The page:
5 Tips for Introducing Technology to Seniors
Technology isn’t just an extra little thing to enhance your life; it’s an important, integral element in the way we think, act, and communicate.
But for seniors, the rapidly advancing technology can seem like a scary, confusing jungle that they’re not quite sure how to navigate.
You want Mom and Dad to be able to keep up with what the grandkids who live across the country are doing, or look up information they may find interesting, but they’re hesitant to jump in with both feet.
Introducing technology to seniors so they understand its benefits and can navigate things on their own isn’t impossible, but it does take some extra care and consideration.
Here are 5 tips for introducing technology to seniors:
Start with What They Know
If your loved one has never browsed the internet before, put it into terms they can understand based on existing knowledge.
For example, comparing a website’s URL to a street address helps solidify the concept that the online address is the place where they can find that specific information, and it’s like a roadmap to finding what they want. Google and other search engines can be thought of as the library card catalog or an encyclopedia, where they type in the subject they want to learn more about and then read articles that provide the information.
If your loved one is into sending handwritten letters, introduce emailing or even texting as a way to write a letter that gets sent immediately and without a stamp.
Making these small connections will help your loved one see the benefits and relevance of the technology you’re planning to introduce, making them more likely to stick with it when things get a bit confusing.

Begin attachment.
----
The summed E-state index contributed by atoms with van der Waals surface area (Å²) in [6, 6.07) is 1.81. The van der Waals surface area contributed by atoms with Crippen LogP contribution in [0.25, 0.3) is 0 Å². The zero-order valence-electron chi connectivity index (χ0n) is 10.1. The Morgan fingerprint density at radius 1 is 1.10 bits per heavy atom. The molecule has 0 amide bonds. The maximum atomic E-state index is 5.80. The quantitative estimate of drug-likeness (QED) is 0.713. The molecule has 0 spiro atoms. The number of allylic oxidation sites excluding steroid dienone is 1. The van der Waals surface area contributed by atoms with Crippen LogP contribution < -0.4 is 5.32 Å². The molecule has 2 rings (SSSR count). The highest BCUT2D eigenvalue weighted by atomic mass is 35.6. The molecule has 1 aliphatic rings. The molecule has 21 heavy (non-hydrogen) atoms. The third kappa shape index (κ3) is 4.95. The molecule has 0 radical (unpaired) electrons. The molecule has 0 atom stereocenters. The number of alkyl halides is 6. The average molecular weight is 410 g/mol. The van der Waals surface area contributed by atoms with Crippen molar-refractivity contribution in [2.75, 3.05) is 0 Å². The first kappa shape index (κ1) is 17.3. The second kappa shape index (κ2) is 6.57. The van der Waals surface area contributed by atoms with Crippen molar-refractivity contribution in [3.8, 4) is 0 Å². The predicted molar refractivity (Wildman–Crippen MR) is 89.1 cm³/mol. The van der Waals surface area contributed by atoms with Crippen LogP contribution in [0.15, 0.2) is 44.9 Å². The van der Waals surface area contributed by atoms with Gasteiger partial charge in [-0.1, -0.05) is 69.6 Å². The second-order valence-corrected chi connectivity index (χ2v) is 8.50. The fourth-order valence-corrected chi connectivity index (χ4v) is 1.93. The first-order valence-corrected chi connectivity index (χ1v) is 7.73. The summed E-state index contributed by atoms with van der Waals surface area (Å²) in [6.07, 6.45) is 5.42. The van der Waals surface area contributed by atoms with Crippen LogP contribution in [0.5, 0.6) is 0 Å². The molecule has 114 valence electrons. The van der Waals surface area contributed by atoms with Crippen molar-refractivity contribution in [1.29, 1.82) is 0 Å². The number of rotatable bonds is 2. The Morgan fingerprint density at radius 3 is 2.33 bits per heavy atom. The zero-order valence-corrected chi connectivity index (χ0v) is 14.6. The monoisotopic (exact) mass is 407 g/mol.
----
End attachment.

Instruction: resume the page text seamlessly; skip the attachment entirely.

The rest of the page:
Explain Relevance First
Before you plan to introduce a new piece of technology, take some time to explain to the senior why you think they will benefit from its use.
Instead of just launching into how to use Facebook, for example, tell them that it’s a great place to see pictures and videos of the people they love, even if they’re not close enough to visit every day. Pull up some photos of a grandchild or sibling who’s already on the platform. They’ll enjoy seeing the photo and will see how easy it is to access information.
Watch Your Language
While terms such as “emoji” and “selfie” may be second-nature to you, they might as well be Greek to some tech-uninitiated seniors.
When discussing the technology, take a step back and think about the terms you’re using to walk them through the application you’re trying to get them to use.
Avoid technical language or jargon and instead break things down into easier to understand explanations that your loved one can better relate to.
Signing into your email or sending a quick text may not seem like a complicated process, but that’s because you’ve done them many, many times.
Remember the first text message you ever sent? It probably took you a while, you likely misspelled something, and maybe you even sent it to the wrong number. Your loved one is at that level learning this new technology.
After you introduce a new step in whatever technology you’re teaching, give them some time to process and repeat that step until they feel they’ve mastered it. Also, consider creating a how-to document for even things as simple as logging into an email account or sending a text; it will decrease the amount of frustrated follow-up calls you receive and help your loved one feel more independent with the technology.
It’s easy to forget just how marvelous some technology is. You can carry the answers to all of your questions, contact information for every person you care about, a house worth of books, and several time-wasting games in your pocket – How cool is that?
Your loved one may be more receptive to trying out new technology if you show just how wonderful it can be.
Zoom in on their childhood home on Google Earth, show them a picture of their ancestor’s headstone on Find a Grave, or hook them up with a video call with a long-lost friend or faraway relative.
The “wow” factor of technology will leave your loved one wanting to know and use it more, increasing their mastery of the concepts and expanding their horizons.
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